A highlight of the program is always the ‘Symphony in a Day’ component, which provides the opportunity for anybody to play alongside the talented MSO musicians at Hamer Hall to some really big repertoire. While applications are now closed, you can come and hear the results of their hard work. “It’s a culmination of the week in many ways,” says Ben Northey, the MSO’s associate conductor. “We have hundreds of applications each year and we somehow have to sift through them all and try to accommodate as many people as possible."
Add to that a program of classical and orchestral music highlights (everything from the Star Wars theme to snippets from Prokofiev’s Romeo and Juliet), coupled with multimedia specifically designed to assist the audience to understand the mechanics of the orchestra and you’ve got a busy week. “It’s so concentrated in terms of the number of things the orchestra does in that week,” Northey agrees. “Because I conduct a lot of those, I feel like I never stop, which is a lot of fun and very energising. But as soon as we hit the end of the week, I collapse in a big heap. I feel like I’ve conducted a Wagner opera or something.”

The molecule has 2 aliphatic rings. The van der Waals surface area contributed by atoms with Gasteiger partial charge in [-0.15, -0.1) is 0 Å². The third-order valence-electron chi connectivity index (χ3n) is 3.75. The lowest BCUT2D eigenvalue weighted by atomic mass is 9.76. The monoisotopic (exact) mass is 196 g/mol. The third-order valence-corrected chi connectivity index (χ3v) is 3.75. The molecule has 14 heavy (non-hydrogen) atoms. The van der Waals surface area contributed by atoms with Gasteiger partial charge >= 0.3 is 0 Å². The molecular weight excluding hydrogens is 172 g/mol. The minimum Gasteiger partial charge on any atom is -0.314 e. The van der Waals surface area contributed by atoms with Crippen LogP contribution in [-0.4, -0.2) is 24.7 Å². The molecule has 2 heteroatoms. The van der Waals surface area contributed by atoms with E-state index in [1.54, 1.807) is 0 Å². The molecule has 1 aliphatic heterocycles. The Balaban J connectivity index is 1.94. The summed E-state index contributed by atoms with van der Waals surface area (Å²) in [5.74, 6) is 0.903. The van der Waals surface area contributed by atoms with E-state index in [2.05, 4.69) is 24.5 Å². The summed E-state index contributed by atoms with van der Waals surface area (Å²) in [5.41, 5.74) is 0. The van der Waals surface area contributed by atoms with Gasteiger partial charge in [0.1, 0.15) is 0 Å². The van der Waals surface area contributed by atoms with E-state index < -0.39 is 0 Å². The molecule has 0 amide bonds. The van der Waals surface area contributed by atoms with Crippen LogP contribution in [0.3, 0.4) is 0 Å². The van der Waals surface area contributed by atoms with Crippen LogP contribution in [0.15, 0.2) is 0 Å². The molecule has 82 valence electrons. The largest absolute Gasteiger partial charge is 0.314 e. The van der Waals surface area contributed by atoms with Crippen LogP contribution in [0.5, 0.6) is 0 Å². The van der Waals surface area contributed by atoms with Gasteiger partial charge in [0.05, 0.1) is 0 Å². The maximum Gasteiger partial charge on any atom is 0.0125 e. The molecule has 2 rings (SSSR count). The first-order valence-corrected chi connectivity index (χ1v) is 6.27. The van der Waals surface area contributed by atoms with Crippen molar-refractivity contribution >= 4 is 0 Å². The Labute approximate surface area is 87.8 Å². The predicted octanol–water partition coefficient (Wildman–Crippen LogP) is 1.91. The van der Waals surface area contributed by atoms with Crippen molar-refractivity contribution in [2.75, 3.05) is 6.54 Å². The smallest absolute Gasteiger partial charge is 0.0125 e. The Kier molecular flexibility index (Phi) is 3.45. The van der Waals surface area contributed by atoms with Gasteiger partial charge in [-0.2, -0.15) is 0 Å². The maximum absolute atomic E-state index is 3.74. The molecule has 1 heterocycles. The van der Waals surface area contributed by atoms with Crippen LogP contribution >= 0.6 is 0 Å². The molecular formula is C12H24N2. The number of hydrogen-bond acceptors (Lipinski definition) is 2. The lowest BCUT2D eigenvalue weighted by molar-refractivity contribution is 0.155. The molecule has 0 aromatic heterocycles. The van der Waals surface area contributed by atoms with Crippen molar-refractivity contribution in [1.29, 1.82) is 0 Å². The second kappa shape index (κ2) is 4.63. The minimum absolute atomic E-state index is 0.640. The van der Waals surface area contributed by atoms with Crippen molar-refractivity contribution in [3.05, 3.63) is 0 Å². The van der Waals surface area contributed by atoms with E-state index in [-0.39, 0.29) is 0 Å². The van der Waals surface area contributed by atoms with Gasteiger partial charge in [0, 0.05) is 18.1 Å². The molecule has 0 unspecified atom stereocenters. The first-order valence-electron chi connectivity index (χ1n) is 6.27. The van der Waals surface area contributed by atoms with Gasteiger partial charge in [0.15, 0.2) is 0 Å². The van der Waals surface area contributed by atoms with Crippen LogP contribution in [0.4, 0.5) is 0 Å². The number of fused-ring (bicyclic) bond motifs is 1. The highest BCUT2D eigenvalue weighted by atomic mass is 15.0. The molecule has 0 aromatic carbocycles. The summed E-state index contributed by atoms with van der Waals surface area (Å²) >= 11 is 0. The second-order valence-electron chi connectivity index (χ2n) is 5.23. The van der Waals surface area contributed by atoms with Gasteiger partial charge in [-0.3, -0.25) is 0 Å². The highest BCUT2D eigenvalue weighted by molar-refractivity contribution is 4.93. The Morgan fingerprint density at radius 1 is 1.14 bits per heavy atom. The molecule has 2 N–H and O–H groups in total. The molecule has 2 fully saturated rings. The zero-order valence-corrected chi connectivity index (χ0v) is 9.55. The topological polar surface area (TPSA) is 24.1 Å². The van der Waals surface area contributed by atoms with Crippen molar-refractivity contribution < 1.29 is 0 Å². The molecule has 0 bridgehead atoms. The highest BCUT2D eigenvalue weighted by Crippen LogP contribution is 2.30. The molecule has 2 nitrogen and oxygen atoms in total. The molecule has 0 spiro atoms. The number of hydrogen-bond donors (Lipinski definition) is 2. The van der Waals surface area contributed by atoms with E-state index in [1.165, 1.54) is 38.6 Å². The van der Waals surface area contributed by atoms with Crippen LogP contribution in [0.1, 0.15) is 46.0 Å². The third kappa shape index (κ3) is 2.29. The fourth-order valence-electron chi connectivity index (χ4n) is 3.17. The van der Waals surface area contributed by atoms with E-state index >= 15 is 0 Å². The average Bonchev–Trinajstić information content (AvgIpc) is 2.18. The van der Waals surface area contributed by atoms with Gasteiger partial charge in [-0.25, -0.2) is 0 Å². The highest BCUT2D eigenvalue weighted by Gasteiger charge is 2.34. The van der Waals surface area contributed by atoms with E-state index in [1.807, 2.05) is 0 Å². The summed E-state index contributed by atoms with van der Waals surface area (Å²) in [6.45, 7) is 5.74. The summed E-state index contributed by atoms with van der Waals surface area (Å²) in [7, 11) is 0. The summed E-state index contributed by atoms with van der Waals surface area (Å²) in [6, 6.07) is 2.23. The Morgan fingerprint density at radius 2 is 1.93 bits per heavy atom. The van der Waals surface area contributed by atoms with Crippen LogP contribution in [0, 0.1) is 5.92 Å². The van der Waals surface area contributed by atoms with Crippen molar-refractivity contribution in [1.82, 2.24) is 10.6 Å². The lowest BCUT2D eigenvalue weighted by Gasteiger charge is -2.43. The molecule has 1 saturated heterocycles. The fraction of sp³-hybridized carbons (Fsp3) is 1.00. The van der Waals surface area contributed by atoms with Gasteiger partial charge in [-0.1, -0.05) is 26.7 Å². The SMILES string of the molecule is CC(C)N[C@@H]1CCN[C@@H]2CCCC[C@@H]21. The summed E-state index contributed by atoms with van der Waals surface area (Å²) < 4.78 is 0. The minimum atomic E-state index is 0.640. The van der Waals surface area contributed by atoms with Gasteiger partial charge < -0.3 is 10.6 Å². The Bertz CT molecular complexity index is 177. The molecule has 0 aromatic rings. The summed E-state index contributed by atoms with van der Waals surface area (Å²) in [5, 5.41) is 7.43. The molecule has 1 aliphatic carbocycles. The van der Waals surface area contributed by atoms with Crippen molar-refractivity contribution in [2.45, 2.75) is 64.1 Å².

Ben Northey’s top tips for the orchestral newbie
"Before you come to a concert, do a crash course on some of the pieces that you’ll hear. Learn about the history behind a piece of music and about the composer."
"Have a listen to the music you’ll be hearing. It’s always more interesting to get a piece of music in your ears first, so that it’s slightly familiar when you see it live."
"Don’t be afraid. Seeing the MSO is not as intimidating as you might think. The education series and family concerts in particular are very informal and relaxed... you just have to be respectful of the musicians and the other people in the audience."
Did you know?
The MSO is over 100 years old and is one of the oldest orchestras in the world
Even without a choir, sometimes the MSO performs with up to 100 people on stage
The MSO is made up of interesting and super-talented people, including racing-car drivers, visual artists and trained doctors who have ditched medicine for a career in music